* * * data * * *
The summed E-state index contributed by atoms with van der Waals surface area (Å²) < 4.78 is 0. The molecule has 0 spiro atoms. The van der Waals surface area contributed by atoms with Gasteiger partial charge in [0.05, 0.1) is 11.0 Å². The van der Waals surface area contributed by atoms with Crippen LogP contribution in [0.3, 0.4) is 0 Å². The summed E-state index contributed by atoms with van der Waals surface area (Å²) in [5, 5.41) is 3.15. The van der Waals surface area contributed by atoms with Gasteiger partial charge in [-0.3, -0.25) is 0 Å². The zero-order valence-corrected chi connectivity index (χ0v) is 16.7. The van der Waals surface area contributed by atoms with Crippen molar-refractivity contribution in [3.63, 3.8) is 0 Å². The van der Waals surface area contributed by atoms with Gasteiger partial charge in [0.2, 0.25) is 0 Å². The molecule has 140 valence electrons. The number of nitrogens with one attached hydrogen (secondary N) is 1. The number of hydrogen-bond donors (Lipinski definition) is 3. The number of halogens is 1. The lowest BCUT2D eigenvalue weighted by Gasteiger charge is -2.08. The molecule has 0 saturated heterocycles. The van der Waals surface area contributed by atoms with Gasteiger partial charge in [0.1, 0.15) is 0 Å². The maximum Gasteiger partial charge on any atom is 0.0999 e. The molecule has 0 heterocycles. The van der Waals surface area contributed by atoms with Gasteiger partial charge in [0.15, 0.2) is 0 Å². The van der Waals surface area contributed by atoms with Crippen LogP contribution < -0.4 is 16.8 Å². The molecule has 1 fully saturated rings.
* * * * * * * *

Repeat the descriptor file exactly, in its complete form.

The summed E-state index contributed by atoms with van der Waals surface area (Å²) < 4.78 is 0. The molecule has 0 spiro atoms. The van der Waals surface area contributed by atoms with Gasteiger partial charge in [0.05, 0.1) is 11.0 Å². The van der Waals surface area contributed by atoms with Crippen LogP contribution in [0.3, 0.4) is 0 Å². The summed E-state index contributed by atoms with van der Waals surface area (Å²) in [5, 5.41) is 3.15. The van der Waals surface area contributed by atoms with Gasteiger partial charge in [-0.3, -0.25) is 0 Å². The zero-order valence-corrected chi connectivity index (χ0v) is 16.7. The van der Waals surface area contributed by atoms with Crippen molar-refractivity contribution in [3.63, 3.8) is 0 Å². The van der Waals surface area contributed by atoms with Gasteiger partial charge in [0.2, 0.25) is 0 Å². The molecule has 140 valence electrons. The number of nitrogens with one attached hydrogen (secondary N) is 1. The number of hydrogen-bond donors (Lipinski definition) is 3. The number of halogens is 1. The lowest BCUT2D eigenvalue weighted by Gasteiger charge is -2.08. The molecule has 0 saturated heterocycles. The van der Waals surface area contributed by atoms with Gasteiger partial charge in [0.1, 0.15) is 0 Å². The maximum Gasteiger partial charge on any atom is 0.0999 e. The molecule has 0 heterocycles. The van der Waals surface area contributed by atoms with Gasteiger partial charge in [0.15, 0.2) is 0 Å². The van der Waals surface area contributed by atoms with Crippen LogP contribution < -0.4 is 16.8 Å². The molecule has 1 fully saturated rings.